This is because when things are going well with your main money-earner, you're not going to want to have to focus on anything else.
And when things aren't going well with your main earner, these back-up jobs will be there for you to log in, check for work, and get it done if it's there to do — hopefully saving the day until you can find something better.
Some Ideas For Back-Up Work From Home
As I mentioned above, you need back-up work that's flexible so you only have to bother with it when you need to. Here are some ideas:
- General Transcription – Lots of these transcription companies hire newbies and will let you work as much as you need to, whenever it suits you. The link will take you to a big list of companies with the first section dedicated to those companies that hire beginners.
- Task-Based Work – There are many short task sites that you can do a variety of work for — data entry, writing, transcription, etc. — at your leisure. Not all tasks will pay well, but the key to these is your speed. The faster you can go, the more money you can make. Fancy Hands and Amazon mTurk are two popular, flexible task sites.
- Content Sites – While there are some content sites that will require you write a certain number of articles per week, many don't have minimums and will allow you to log in and grab assignments to work on at any time. As mentioned above, Textbroker was my go-to content site, but there are several others. The link will take you to my page that lists over 100 freelance writing opportunities (the first section is primarily content sites).
- Freelance Sites – You can check Upwork (formerly Elance/oDesk) for one-time jobs you can complete at home and get paid for. Just like the task sites listed above, there will be a variety of things posted. You will have to bid for work though, and some employers are happy to hire people in countries where the standard pay rate is a lot lower than it is in the US, so that's something to watch out for.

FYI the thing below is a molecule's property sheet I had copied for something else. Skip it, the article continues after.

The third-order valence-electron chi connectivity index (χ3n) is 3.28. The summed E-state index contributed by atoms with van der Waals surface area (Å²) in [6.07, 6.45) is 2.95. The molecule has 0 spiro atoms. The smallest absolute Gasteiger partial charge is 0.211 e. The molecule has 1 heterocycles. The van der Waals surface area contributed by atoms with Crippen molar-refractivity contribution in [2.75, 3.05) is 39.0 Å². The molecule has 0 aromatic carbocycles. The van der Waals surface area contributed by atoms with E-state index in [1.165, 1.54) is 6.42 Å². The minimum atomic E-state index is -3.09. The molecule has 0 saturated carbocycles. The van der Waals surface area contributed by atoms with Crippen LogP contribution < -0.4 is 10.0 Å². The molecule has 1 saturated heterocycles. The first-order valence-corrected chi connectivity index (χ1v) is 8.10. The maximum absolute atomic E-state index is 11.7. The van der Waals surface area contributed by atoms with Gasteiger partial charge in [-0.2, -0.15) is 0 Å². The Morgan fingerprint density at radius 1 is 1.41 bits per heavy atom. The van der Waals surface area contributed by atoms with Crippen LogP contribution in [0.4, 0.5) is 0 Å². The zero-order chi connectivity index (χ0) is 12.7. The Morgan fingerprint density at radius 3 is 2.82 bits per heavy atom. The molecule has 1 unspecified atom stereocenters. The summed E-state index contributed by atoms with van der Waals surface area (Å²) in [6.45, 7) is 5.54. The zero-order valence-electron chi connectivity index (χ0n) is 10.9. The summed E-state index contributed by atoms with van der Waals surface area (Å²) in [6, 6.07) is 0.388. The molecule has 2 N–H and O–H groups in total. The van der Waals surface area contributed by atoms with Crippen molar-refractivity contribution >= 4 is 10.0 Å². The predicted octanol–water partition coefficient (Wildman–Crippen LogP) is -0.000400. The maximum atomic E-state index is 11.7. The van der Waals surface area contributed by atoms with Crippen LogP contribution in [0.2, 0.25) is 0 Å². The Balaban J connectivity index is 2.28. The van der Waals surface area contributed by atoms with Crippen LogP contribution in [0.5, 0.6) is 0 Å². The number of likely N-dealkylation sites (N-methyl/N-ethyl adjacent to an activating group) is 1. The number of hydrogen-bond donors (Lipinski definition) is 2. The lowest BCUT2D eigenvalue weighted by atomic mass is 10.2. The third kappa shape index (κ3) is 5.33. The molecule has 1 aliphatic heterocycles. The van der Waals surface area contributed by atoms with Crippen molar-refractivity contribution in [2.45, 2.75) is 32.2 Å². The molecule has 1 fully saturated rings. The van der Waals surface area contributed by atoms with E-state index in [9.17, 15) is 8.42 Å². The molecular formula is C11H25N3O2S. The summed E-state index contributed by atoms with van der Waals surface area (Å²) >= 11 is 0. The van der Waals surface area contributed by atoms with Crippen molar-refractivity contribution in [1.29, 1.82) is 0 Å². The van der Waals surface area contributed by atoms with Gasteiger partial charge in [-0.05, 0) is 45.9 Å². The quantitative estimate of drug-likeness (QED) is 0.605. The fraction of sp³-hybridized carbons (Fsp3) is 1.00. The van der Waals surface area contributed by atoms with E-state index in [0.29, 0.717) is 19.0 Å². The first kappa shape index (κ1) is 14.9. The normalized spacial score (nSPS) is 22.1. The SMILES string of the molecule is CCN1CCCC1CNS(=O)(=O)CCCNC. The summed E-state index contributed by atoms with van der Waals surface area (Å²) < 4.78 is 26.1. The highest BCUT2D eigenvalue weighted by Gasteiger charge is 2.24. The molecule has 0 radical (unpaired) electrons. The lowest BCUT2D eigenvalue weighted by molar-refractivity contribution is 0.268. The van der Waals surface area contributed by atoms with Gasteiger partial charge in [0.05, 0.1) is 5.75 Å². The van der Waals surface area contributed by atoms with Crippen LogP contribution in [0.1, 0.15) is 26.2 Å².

- Search Engine Evaluation – Most of these companies have very, very relaxed scheduling requirements and will allow you to log on and work anytime, although there are a few that will require a minimum number of hours per week. These are good sites to have in your back pocket if you need them.
If you haven't already, definitely check out this post with a list of work whenever you want work at home jobs for other ideas. Most of the things listed there do not require you to stick to any schedule.
This Advice Is For Everyone
While this post is written with freelancers primarily in mind, I do feel that everyone can benefit from having multiple income streams. No one should get too comfortable in anything they do.
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Anna Thurman is a work at home blogger and mom of two. She has been researching and reviewing remote jobs for over 13 years. Her findings are published weekly here at Real Ways to Earn.
3 thoughts on “Freelancers – Please Don’t Put All Your Eggs In One Basket”
Is Fancy Hands applicable for people outside the US?
Unfortunately no, Fancy Hands is US only.
Great advice as always. (Thank you for the links!)